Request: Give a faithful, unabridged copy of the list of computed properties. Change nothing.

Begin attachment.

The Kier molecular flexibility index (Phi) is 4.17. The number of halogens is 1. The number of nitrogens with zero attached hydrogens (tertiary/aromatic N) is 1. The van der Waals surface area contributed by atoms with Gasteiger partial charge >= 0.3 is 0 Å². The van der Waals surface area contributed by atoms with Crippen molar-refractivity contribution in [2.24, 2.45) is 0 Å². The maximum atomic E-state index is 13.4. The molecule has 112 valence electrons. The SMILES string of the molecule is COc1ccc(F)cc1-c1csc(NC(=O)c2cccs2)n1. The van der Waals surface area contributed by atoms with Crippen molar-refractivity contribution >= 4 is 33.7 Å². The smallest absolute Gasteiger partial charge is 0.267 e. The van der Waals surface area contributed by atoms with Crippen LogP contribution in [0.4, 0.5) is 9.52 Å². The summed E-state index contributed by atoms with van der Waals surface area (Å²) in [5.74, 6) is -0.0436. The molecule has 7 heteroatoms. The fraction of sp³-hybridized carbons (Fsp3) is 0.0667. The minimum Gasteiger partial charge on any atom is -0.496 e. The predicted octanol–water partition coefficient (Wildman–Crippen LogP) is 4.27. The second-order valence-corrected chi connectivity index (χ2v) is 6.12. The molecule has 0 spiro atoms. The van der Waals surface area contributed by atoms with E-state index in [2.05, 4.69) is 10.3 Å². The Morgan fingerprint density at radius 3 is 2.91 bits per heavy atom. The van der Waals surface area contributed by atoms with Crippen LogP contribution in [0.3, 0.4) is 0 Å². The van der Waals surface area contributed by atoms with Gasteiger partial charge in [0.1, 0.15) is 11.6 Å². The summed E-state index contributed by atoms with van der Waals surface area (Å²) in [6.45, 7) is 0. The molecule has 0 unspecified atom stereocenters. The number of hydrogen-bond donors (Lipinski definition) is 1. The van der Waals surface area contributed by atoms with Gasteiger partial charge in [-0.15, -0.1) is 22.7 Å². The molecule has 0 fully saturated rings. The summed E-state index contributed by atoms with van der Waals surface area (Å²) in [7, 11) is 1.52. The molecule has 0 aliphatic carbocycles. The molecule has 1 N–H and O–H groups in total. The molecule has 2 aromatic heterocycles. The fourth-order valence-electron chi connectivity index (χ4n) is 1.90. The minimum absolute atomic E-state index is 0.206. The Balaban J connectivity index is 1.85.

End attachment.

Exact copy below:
The Kier molecular flexibility index (Phi) is 4.17. The number of halogens is 1. The number of nitrogens with zero attached hydrogens (tertiary/aromatic N) is 1. The van der Waals surface area contributed by atoms with Gasteiger partial charge >= 0.3 is 0 Å². The van der Waals surface area contributed by atoms with Crippen molar-refractivity contribution in [2.24, 2.45) is 0 Å². The maximum atomic E-state index is 13.4. The molecule has 112 valence electrons. The SMILES string of the molecule is COc1ccc(F)cc1-c1csc(NC(=O)c2cccs2)n1. The van der Waals surface area contributed by atoms with Crippen molar-refractivity contribution >= 4 is 33.7 Å². The smallest absolute Gasteiger partial charge is 0.267 e. The van der Waals surface area contributed by atoms with Crippen LogP contribution in [0.4, 0.5) is 9.52 Å². The summed E-state index contributed by atoms with van der Waals surface area (Å²) in [5.74, 6) is -0.0436. The molecule has 7 heteroatoms. The fraction of sp³-hybridized carbons (Fsp3) is 0.0667. The minimum Gasteiger partial charge on any atom is -0.496 e. The predicted octanol–water partition coefficient (Wildman–Crippen LogP) is 4.27. The second-order valence-corrected chi connectivity index (χ2v) is 6.12. The molecule has 0 spiro atoms. The van der Waals surface area contributed by atoms with E-state index in [2.05, 4.69) is 10.3 Å². The Morgan fingerprint density at radius 3 is 2.91 bits per heavy atom. The van der Waals surface area contributed by atoms with Crippen LogP contribution in [0.3, 0.4) is 0 Å². The van der Waals surface area contributed by atoms with Gasteiger partial charge in [0.1, 0.15) is 11.6 Å². The summed E-state index contributed by atoms with van der Waals surface area (Å²) in [6.45, 7) is 0. The molecule has 0 unspecified atom stereocenters. The number of hydrogen-bond donors (Lipinski definition) is 1. The van der Waals surface area contributed by atoms with Gasteiger partial charge in [-0.15, -0.1) is 22.7 Å². The molecule has 0 fully saturated rings. The summed E-state index contributed by atoms with van der Waals surface area (Å²) in [7, 11) is 1.52. The molecule has 0 aliphatic carbocycles. The molecule has 1 N–H and O–H groups in total. The molecule has 2 aromatic heterocycles. The fourth-order valence-electron chi connectivity index (χ4n) is 1.90. The minimum absolute atomic E-state index is 0.206. The Balaban J connectivity index is 1.85.